Exploration plays a big role in games like this, and I must say that some of the locations in Divinity are absolutely stunning. But again, there are some flaws that kill some of the fun. The world is full of little secrets and hidden items, but where's the fun of finding a secret switch on a bookshelf or a hidden key, when you can automatically highlight them by holding down Alt on the keyboard? And what you can't see by holding down Alt, your characters with high enough Perception will when you're close enough. There are also way too many magical items lying around all over the place, that finding these secrets really isn't even that fun anymore. You find so many magic arrows and scrolls and potions and bombs (often in most illogical places) that you'll never have enough time to use them all. Gold also isn't an issue after the beginning of the game, so spending skill points on something like bartering or even pickpocketing isn't a good idea. The world of Divinity isn't very big so there isn't so much to explore, but at least some of it is very nicely detailed.

    It's obvious that the developers have played their Ultima games (especially U7), which seemed pretty cool at first, but it gets to the point where the game is no longer just inspired by Ultima, but pretty much a rip-off. Okay, "rip-off" may be too harsh, but there are just so many similarities that some fresh ideas would have been welcome. A few examples of the similarities: murder investigation plays a big role in the main quest, Immaculates/Fellowship, Tenebrium/Blackrock, all the Time/Space/Void stuff, Imp/Gargoyle rights, etc... The story in Divinity is somewhat decent but kind of starts to repeat itself and loses its edge in the end. And since I seem to be comparing Divinity to Ultima 7 here, at least the combat system is a pretty big improvement. Admittedly that doesn't take much, as the combat system in U7 is notoriously bad, but apart from being a bit too slow-paced at times, combat in Divinity is actually quite decent (apart from the difficulty balancing issues that I mentioned before).

    The music is a nice change from your typical overly "epic" and clichey RPG music that you get in most games like this - still nowhere as lovely as the tunes in Ultima VII though, but definitely well above average! The voice acting is also good I suppose, and I would recommend everyone who plays this game to choose the Pet Pal trait (it lets you talk to the animals in the game) for one of the characters, because some of the conversations with the animals are quite funny and occasionally useful too! There's tons of dialogue and I must have read and listened to most of it, so they must have done a lot right on the sounds department!

    The inventory system in Divinity also deserves a special mention, because it might just be the worst inventory system that I've ever seen in a game. It's like they've deliberately made it as inconvenient and illogical as possible. It's very frustrating especially when you're trying to sell things or craft/improve items and you have to move each item individually from one team member to another. To make things infinitely worse (especially for a packrat like me) your characters can carry ridiculous amounts of stuff in their inventory. Even your weaker characters can carry enough weapons and armour to equip a whole army, which makes finding the right items in your inventory frustratingly difficult. At the end of the game my inventory was full of stuff - most of which I never even needed - when about 20 inventory slots per character would have been more than enough. I honestly can't believe that someone in the development team must have thought that this inventory system is a good idea.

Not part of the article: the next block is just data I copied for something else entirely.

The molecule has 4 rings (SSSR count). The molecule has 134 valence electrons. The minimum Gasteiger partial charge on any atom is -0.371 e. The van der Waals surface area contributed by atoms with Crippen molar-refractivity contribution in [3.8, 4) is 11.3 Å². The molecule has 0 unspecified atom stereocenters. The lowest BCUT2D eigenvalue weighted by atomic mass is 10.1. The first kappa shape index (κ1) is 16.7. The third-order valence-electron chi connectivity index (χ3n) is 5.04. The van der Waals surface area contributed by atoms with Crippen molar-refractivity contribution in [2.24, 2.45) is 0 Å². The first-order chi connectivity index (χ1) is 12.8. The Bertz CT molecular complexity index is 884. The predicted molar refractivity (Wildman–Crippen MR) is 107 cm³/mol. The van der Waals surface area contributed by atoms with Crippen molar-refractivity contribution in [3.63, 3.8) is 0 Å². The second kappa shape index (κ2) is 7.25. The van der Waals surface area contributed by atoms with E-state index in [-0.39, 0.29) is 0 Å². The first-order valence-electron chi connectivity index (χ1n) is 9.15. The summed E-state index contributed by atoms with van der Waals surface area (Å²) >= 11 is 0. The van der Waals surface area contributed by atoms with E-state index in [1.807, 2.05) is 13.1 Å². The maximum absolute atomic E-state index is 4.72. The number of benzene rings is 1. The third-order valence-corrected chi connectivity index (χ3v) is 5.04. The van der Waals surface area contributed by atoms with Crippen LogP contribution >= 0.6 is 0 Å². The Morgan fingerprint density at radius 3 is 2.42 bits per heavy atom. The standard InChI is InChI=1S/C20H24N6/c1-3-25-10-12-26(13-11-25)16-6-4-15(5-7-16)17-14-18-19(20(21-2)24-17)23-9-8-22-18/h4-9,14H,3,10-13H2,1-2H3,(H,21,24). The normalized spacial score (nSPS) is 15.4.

I tend to be quite negative when I "review" games in here - I suppose I concentrate too much on the flaws. I did enjoy Divinity a lot most of the time (I wouldn't have spent 120 hours on it otherwise!), I just feel that there was so much unfulfilled potential there. I hope that at least some of these flaws have been fixed in Divinity 2 - I'll get on to that in the near future. For a moment I really thought that this could be THE game that pushes Ultima VII off the throne, but in the end it doesn't really even get close. I have a feeling that that couldn't ever even happen though, as nostalgia probably has blinded me so. But at least I don't constantly ramble on about CRPGs and Richard Garriott.

  7. #32
    Member
    Registered: Mar 2001
    Location: Ireland
    Divinity: Original Sin 2 and Divinity 2 are not the same thing.

    DOS2 fixes some of the flaws, but sadly it introduces a heap of new flaws that are probably even worse.

  8. #33
    Thing What Kicks
    Registered: Apr 2004
    Location: London
    Yeah, I really wanted to like DOS2, but the introduction of physical and magical armours alongside the ridiculous level scaling and massive turnaround of gear left me resenting more than enjoying the game.